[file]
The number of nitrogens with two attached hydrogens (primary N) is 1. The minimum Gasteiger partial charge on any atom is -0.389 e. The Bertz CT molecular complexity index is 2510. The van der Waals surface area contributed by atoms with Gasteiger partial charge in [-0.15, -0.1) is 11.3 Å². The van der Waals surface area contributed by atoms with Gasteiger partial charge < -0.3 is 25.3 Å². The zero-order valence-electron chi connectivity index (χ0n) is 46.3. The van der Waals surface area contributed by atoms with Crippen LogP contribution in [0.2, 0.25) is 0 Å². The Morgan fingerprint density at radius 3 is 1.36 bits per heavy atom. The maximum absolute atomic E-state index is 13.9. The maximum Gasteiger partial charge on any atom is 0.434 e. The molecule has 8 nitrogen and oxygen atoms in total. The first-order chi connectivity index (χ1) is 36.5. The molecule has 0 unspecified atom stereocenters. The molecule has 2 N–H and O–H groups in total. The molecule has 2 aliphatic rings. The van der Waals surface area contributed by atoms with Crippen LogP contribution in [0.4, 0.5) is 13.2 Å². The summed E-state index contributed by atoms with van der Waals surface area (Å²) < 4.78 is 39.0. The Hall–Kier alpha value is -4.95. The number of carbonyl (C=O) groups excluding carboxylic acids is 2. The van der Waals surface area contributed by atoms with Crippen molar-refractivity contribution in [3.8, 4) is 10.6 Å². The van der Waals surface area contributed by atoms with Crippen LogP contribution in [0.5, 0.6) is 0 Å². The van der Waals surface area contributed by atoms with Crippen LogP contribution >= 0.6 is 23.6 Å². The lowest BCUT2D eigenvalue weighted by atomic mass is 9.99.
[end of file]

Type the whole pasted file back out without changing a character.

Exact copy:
The number of nitrogens with two attached hydrogens (primary N) is 1. The minimum Gasteiger partial charge on any atom is -0.389 e. The Bertz CT molecular complexity index is 2510. The van der Waals surface area contributed by atoms with Gasteiger partial charge in [-0.15, -0.1) is 11.3 Å². The van der Waals surface area contributed by atoms with Gasteiger partial charge < -0.3 is 25.3 Å². The zero-order valence-electron chi connectivity index (χ0n) is 46.3. The van der Waals surface area contributed by atoms with Crippen LogP contribution in [0.2, 0.25) is 0 Å². The Morgan fingerprint density at radius 3 is 1.36 bits per heavy atom. The maximum absolute atomic E-state index is 13.9. The maximum Gasteiger partial charge on any atom is 0.434 e. The molecule has 8 nitrogen and oxygen atoms in total. The first-order chi connectivity index (χ1) is 36.5. The molecule has 0 unspecified atom stereocenters. The molecule has 2 N–H and O–H groups in total. The molecule has 2 aliphatic rings. The van der Waals surface area contributed by atoms with Crippen LogP contribution in [0.4, 0.5) is 13.2 Å². The summed E-state index contributed by atoms with van der Waals surface area (Å²) < 4.78 is 39.0. The Hall–Kier alpha value is -4.95. The number of carbonyl (C=O) groups excluding carboxylic acids is 2. The van der Waals surface area contributed by atoms with Crippen molar-refractivity contribution in [3.8, 4) is 10.6 Å². The van der Waals surface area contributed by atoms with Crippen LogP contribution in [0.5, 0.6) is 0 Å². The van der Waals surface area contributed by atoms with Crippen LogP contribution >= 0.6 is 23.6 Å². The lowest BCUT2D eigenvalue weighted by atomic mass is 9.99.